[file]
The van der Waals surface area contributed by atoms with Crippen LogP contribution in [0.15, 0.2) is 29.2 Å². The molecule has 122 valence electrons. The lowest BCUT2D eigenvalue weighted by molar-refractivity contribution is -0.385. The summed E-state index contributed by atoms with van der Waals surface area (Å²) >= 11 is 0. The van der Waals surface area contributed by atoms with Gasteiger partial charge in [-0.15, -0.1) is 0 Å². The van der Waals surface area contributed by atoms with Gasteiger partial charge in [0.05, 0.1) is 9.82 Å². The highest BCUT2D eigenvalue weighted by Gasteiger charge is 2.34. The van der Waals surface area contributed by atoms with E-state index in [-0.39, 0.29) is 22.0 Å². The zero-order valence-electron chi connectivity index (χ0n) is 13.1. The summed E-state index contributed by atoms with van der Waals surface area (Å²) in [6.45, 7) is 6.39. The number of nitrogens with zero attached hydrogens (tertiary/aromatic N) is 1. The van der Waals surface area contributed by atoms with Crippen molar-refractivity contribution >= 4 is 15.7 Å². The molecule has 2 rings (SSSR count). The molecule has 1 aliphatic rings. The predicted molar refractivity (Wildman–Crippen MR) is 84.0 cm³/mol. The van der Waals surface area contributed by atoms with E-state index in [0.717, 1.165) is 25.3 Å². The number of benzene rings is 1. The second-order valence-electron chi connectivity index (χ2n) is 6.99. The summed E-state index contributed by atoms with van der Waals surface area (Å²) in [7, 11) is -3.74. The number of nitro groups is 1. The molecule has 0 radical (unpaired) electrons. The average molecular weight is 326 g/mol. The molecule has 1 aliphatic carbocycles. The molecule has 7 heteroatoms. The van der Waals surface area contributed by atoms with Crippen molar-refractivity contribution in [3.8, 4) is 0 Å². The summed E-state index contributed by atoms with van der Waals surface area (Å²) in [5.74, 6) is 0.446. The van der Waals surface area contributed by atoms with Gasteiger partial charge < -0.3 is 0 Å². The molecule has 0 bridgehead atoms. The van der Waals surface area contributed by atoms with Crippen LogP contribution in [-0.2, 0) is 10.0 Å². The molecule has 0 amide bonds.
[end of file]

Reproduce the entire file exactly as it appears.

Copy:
The van der Waals surface area contributed by atoms with Crippen LogP contribution in [0.15, 0.2) is 29.2 Å². The molecule has 122 valence electrons. The lowest BCUT2D eigenvalue weighted by molar-refractivity contribution is -0.385. The summed E-state index contributed by atoms with van der Waals surface area (Å²) >= 11 is 0. The van der Waals surface area contributed by atoms with Gasteiger partial charge in [-0.15, -0.1) is 0 Å². The van der Waals surface area contributed by atoms with Gasteiger partial charge in [0.05, 0.1) is 9.82 Å². The highest BCUT2D eigenvalue weighted by Gasteiger charge is 2.34. The van der Waals surface area contributed by atoms with E-state index in [-0.39, 0.29) is 22.0 Å². The zero-order valence-electron chi connectivity index (χ0n) is 13.1. The summed E-state index contributed by atoms with van der Waals surface area (Å²) in [6.45, 7) is 6.39. The number of nitrogens with zero attached hydrogens (tertiary/aromatic N) is 1. The van der Waals surface area contributed by atoms with Crippen molar-refractivity contribution >= 4 is 15.7 Å². The molecule has 2 rings (SSSR count). The molecule has 1 aliphatic rings. The predicted molar refractivity (Wildman–Crippen MR) is 84.0 cm³/mol. The van der Waals surface area contributed by atoms with E-state index in [0.717, 1.165) is 25.3 Å². The number of benzene rings is 1. The second-order valence-electron chi connectivity index (χ2n) is 6.99. The summed E-state index contributed by atoms with van der Waals surface area (Å²) in [7, 11) is -3.74. The number of nitro groups is 1. The molecule has 0 radical (unpaired) electrons. The average molecular weight is 326 g/mol. The molecule has 1 aliphatic carbocycles. The molecule has 7 heteroatoms. The van der Waals surface area contributed by atoms with Crippen molar-refractivity contribution in [3.8, 4) is 0 Å². The summed E-state index contributed by atoms with van der Waals surface area (Å²) in [5.74, 6) is 0.446. The van der Waals surface area contributed by atoms with Gasteiger partial charge < -0.3 is 0 Å². The molecule has 0 bridgehead atoms. The van der Waals surface area contributed by atoms with Crippen LogP contribution in [-0.2, 0) is 10.0 Å². The molecule has 0 amide bonds.